John Flansburgh and John Linnell a.k.a. They Might Be Giants have been creating music together for more than 30 years. Formed in Brooklyn in the early '80s, TMBG released their 15th studio album, "Join Us," (Idlewild/Rounder) in July 2011.
The Platinum-selling, Grammy Award-winning band continues to churn out energetic and inventive pop-alt tunes. Together with drummer Marty Beller, guitarist Dan Miller and bassist Danny Weinkauf, The Johns make a stop Thursday night at Ponte Vedra Concert Hall.
Compass caught up with Linnell as the band was enjoying a day off in Albuquerque, N.M.
How's the tour been going so far?
It's been going surprisingly well. There's always this sort of expectation -- we try and book rooms that are in the range of the size of our audience. And we're in this period now around the country where people are not going out to concerts as much as they used to. We're selling out all of these shows, which is not what anyone was expecting. Promoters keep telling us that we're beating the odds because we're filling all of these rooms up.
You guys have found a lot of success writing children's projects -- both albums and for television. How have your old fans reacted to that?
It's funny, we run into people fairly often who are like, "Where have you guys been for the last 15 years?" We've literally been recording and performing and touring the whole time since like whenever they tuned us out. But it is kind of this interesting problem to try and get people aware. Also, how do you do that again over and over for a long period of time? I guess it's technically impossible. Some people move on in their lives -- they leave college and have families.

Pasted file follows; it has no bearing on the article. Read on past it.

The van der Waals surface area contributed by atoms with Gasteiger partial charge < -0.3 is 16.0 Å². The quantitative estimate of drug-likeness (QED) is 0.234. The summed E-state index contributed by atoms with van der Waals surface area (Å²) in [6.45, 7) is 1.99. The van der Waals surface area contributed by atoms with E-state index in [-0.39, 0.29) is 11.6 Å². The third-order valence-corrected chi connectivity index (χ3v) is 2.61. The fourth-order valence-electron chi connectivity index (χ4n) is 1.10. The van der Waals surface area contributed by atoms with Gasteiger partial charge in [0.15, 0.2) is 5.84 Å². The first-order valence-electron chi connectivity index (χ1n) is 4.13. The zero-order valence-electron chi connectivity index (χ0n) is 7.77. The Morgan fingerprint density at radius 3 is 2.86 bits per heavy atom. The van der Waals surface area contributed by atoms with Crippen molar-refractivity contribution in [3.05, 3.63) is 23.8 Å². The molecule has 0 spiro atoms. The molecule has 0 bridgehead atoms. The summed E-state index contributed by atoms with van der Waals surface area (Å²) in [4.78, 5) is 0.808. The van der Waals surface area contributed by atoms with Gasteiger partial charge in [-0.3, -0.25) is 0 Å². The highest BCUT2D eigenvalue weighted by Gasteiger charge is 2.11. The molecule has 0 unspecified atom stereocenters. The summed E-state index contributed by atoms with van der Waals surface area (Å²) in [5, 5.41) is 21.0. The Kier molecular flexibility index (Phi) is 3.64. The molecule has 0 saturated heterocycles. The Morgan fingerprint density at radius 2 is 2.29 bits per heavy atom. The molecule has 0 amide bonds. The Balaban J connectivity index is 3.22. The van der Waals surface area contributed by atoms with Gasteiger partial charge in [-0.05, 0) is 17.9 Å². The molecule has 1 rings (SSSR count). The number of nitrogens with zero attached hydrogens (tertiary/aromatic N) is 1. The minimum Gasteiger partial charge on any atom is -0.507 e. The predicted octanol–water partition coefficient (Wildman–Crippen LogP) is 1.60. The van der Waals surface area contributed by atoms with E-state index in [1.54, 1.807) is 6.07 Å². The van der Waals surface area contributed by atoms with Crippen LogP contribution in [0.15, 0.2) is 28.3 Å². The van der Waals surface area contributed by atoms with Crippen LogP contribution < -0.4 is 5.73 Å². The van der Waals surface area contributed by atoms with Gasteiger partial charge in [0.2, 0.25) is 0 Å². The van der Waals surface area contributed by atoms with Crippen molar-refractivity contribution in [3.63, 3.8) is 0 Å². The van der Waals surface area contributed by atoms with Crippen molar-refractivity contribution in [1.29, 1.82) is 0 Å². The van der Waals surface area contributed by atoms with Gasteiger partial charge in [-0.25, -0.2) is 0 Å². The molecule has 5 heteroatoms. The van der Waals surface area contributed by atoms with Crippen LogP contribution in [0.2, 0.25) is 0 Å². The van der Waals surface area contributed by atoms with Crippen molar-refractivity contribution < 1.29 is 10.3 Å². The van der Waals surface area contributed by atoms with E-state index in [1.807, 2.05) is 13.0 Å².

All of your shows are age 14 and up -- some even 18 or 21 and up. Why did you guys do that?
The 14 and up is our number. It has to do with doing a show where we're free to not try and limit the comments or feel like we have to do any hand holding in terms of explaining the material or anything like that. We can just be ourselves and tell disgusting jokes or whatever it is we want to do. It's not that we need to do that in particular, but it gives us the freedom.
If you could go back in time 30 years -- when the band started out -- and give the young you a piece of advice, what would it be?
Well, I don't think I would be able to limit myself to one piece of advice.
Okay. Then give me a couple.
You know, when I look back at what we've done and the decisions we've made and what my choices were, I do feel like there are things I would have done differently. But then when I see the sequence of events, I see that things were going to probably happen that way just because I guess you can't time travel. I don't feel like I have huge regrets.
I think that you're automatically naive when you start out and it's nicer to be older and less confused about reality -- one of the great gifts of middle age.